European Youth Orienteering Championships 2016
TWG 2017

European Youth Orienteering Championships 2016

This weekend, young orienteers from all around Europe gathered in Poland to meet up, have fun and to compete for medals at the European Youth Orienteering Championships.

It all kicked off on Friday morning with the Long Distance. The highly technical terrain of Helusz set the scene, and the young athletes had a real challenge before them. In the W18 class, Zuzanna Morawska of Poland rose to the challenge and secured a home victory, before second place Jasmina Gassner, Austria, followed by third place Tilla Farnes Hennum, Norway. In the W16 class the gold went to Finland’s Lotta Eerola, the silver to Andreya Dyaksova, Bulgaria, and the bronze to Inka Nurminen, also Finland.

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In the M16 class Denmark’s Malthe Poulsen claimed the victory ahead of second place Topias Arola, Finland, and third place Guilhem Elias, France. In the M18 class, Daniel Vandas of the Czech Republic, was a comfortable 7.07 ahead of his compatriot Otakar Hirs in second place, who was followed by Switzerland’s Andrin Gründler.

Saturday meant a new map and a new challenge: the relay.

In the M16 class the French team (Guilhem Haberkorn, Mathis Gennaro, Guilhem Elias) stood victorious, ahead of second place Switzerland (Mattia Gründler, Silas Hutzli, Fabial Aebersold) and third place Russia (Nikol Kudriavtcev, Konstant Seleznev, Anton Lukashevich)

The gold medals in the W16 class were won by Hungary (Dorottya Hajnal, Csilla Gardonyi, Hanga Szuromi), silver went to the Czech Republic (Jana Petrova, Eliska Hojna, Sárka Rückerova) and bronze to Switzerland (Lea Widmer, Elisa Bertozzi, Eliane Deininger).

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In the older classes, Finland took a double victory, winning both the W18 class (Anni Haanpää, Amy Nymalm, Leenukk Hanhijärvi) and the M18 class (Aaro Julkunen, Akseli Ruohola, Tuomas Heikkilä). Host nation Poland also doubled up, taking bronze in both classes (M18: Marcin Biederman, Kacper Kuca, Fryderyk Pryjma. W18: Kinga Krolik, Agnieszka Cych, Zuzanna Morawska). The silver in the W18 class went to the Czech Republic (Apolena Malinova, Barbora Vyhnalkova, Tereza Janosikova), and to Norway (Jorgen Baklid, Havard Eidsmo, Vegard Guldbransen) in the M18 class.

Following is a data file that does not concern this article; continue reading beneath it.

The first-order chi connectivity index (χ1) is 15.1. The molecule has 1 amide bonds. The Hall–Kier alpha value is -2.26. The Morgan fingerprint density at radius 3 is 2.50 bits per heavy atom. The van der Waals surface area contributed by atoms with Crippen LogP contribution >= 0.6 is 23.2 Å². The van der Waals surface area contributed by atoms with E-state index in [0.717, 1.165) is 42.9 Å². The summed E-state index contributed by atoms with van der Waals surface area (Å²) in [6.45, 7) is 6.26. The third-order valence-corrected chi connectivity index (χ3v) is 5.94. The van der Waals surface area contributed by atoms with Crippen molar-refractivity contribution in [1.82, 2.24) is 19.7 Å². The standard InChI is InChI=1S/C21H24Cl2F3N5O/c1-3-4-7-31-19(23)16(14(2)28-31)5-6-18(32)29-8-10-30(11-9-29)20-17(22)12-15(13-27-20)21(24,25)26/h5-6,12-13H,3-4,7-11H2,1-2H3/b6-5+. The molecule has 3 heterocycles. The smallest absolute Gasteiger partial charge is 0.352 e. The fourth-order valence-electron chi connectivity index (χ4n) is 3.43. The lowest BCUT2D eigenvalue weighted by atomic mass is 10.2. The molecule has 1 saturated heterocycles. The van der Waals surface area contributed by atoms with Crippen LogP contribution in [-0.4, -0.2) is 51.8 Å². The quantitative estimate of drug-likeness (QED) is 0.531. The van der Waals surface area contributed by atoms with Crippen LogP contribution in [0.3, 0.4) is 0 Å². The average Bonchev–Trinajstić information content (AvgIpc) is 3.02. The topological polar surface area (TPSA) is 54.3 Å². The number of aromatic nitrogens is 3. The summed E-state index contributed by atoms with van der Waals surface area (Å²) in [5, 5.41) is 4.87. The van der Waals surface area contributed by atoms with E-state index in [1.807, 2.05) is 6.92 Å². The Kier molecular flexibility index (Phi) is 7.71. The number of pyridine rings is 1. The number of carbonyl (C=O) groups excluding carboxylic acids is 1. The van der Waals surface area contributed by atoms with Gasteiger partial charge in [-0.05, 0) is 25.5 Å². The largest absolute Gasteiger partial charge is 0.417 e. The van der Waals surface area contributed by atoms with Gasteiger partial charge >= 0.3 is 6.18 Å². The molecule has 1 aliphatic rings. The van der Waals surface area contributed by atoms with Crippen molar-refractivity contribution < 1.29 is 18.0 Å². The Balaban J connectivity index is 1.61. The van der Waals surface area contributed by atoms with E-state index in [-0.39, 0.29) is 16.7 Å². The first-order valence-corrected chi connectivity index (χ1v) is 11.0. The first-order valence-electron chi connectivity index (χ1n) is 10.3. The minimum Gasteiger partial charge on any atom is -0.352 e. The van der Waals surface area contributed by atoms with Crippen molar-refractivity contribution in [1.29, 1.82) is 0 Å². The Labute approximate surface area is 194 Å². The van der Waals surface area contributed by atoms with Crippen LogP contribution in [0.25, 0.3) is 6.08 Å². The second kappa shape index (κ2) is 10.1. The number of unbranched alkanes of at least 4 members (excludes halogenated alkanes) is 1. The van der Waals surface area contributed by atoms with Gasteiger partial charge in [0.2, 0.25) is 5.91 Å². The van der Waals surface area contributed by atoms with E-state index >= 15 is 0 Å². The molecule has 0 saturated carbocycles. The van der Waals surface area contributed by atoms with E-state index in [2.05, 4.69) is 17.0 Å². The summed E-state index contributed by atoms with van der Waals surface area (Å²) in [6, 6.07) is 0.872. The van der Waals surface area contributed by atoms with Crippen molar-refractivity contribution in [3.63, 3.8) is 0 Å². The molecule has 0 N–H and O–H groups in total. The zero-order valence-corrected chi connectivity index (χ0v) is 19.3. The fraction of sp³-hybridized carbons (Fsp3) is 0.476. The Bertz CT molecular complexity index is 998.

Sunday was the final day, and it was time for the Sprint. The Jarosław old town, with its many small streets, was the scene for the day’s fight for the medals.

Guilhem Elias, fresh from his success in the relay, took home the M16 gold for France, followed by Michal Boranek, Czech Republic, in second place and Leo Matinheikki, Finland, in third. In the M18 class it was a Nordic trio that claimed the medals: Kasper Fosser, Norway, took the gold, Sweden’s Henrik Johannesson took the silver and Finland’s Akseli Ruohola took the bronze.

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Inka Nurminen, Finland, was the winner of the W16, followed by Csilla Gardonyi, Hungary, and Eliane Deininger, Switzerland. In the W18 class, it was another home victory for Poland, with Kinga Krolik claiming the Gold. The silver went to Tereza Janosikova, Czech Republich, and the bronze went to Agnes-Rebeka Néda, Romania.

As well as experiencing exciting orienteering, the young orienteers got the chance to meet each other and make friends. Hopefully these experiences will be jut as valuable, if not more, than the medals they take home.

For full results, see the event website.

Source: orienteering.org

Photos: Donatas Lazauskas